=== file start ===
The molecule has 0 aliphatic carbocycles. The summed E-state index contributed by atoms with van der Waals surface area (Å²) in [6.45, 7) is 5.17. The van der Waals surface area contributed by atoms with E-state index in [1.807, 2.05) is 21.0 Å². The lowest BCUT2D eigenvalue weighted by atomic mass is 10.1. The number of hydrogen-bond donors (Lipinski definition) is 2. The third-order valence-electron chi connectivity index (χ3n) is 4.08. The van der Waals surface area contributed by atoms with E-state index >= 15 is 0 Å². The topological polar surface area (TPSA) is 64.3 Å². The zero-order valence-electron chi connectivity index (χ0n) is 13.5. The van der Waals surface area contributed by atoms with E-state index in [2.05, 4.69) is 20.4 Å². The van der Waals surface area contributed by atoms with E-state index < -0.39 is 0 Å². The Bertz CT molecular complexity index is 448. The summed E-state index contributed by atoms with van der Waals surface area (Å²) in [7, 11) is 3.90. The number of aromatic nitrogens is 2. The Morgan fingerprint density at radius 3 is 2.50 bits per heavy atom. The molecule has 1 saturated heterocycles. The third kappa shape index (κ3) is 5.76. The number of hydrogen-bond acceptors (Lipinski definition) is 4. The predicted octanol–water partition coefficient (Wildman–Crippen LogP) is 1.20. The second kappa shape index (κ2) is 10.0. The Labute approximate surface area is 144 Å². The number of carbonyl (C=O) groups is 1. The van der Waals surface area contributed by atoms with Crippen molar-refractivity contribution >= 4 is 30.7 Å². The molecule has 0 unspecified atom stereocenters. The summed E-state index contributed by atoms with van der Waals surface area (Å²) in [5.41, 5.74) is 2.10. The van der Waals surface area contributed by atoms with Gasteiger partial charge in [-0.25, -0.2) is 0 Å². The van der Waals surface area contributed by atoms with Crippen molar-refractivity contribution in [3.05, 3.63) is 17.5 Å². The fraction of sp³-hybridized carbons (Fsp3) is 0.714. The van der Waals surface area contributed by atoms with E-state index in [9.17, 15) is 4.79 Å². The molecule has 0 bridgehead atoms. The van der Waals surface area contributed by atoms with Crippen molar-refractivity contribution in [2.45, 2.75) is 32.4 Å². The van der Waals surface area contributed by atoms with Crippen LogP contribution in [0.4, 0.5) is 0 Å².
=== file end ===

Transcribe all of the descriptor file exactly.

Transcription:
The molecule has 0 aliphatic carbocycles. The summed E-state index contributed by atoms with van der Waals surface area (Å²) in [6.45, 7) is 5.17. The van der Waals surface area contributed by atoms with E-state index in [1.807, 2.05) is 21.0 Å². The lowest BCUT2D eigenvalue weighted by atomic mass is 10.1. The number of hydrogen-bond donors (Lipinski definition) is 2. The third-order valence-electron chi connectivity index (χ3n) is 4.08. The van der Waals surface area contributed by atoms with E-state index >= 15 is 0 Å². The topological polar surface area (TPSA) is 64.3 Å². The zero-order valence-electron chi connectivity index (χ0n) is 13.5. The van der Waals surface area contributed by atoms with E-state index in [2.05, 4.69) is 20.4 Å². The van der Waals surface area contributed by atoms with E-state index < -0.39 is 0 Å². The Bertz CT molecular complexity index is 448. The summed E-state index contributed by atoms with van der Waals surface area (Å²) in [7, 11) is 3.90. The number of aromatic nitrogens is 2. The Morgan fingerprint density at radius 3 is 2.50 bits per heavy atom. The molecule has 1 saturated heterocycles. The third kappa shape index (κ3) is 5.76. The number of hydrogen-bond acceptors (Lipinski definition) is 4. The predicted octanol–water partition coefficient (Wildman–Crippen LogP) is 1.20. The second kappa shape index (κ2) is 10.0. The Labute approximate surface area is 144 Å². The number of carbonyl (C=O) groups is 1. The van der Waals surface area contributed by atoms with Crippen molar-refractivity contribution >= 4 is 30.7 Å². The molecule has 0 unspecified atom stereocenters. The summed E-state index contributed by atoms with van der Waals surface area (Å²) in [5.41, 5.74) is 2.10. The van der Waals surface area contributed by atoms with Gasteiger partial charge in [-0.25, -0.2) is 0 Å². The van der Waals surface area contributed by atoms with Crippen molar-refractivity contribution in [3.05, 3.63) is 17.5 Å². The fraction of sp³-hybridized carbons (Fsp3) is 0.714. The van der Waals surface area contributed by atoms with E-state index in [9.17, 15) is 4.79 Å². The molecule has 0 bridgehead atoms. The van der Waals surface area contributed by atoms with Crippen molar-refractivity contribution in [2.45, 2.75) is 32.4 Å². The van der Waals surface area contributed by atoms with Crippen LogP contribution in [0.4, 0.5) is 0 Å².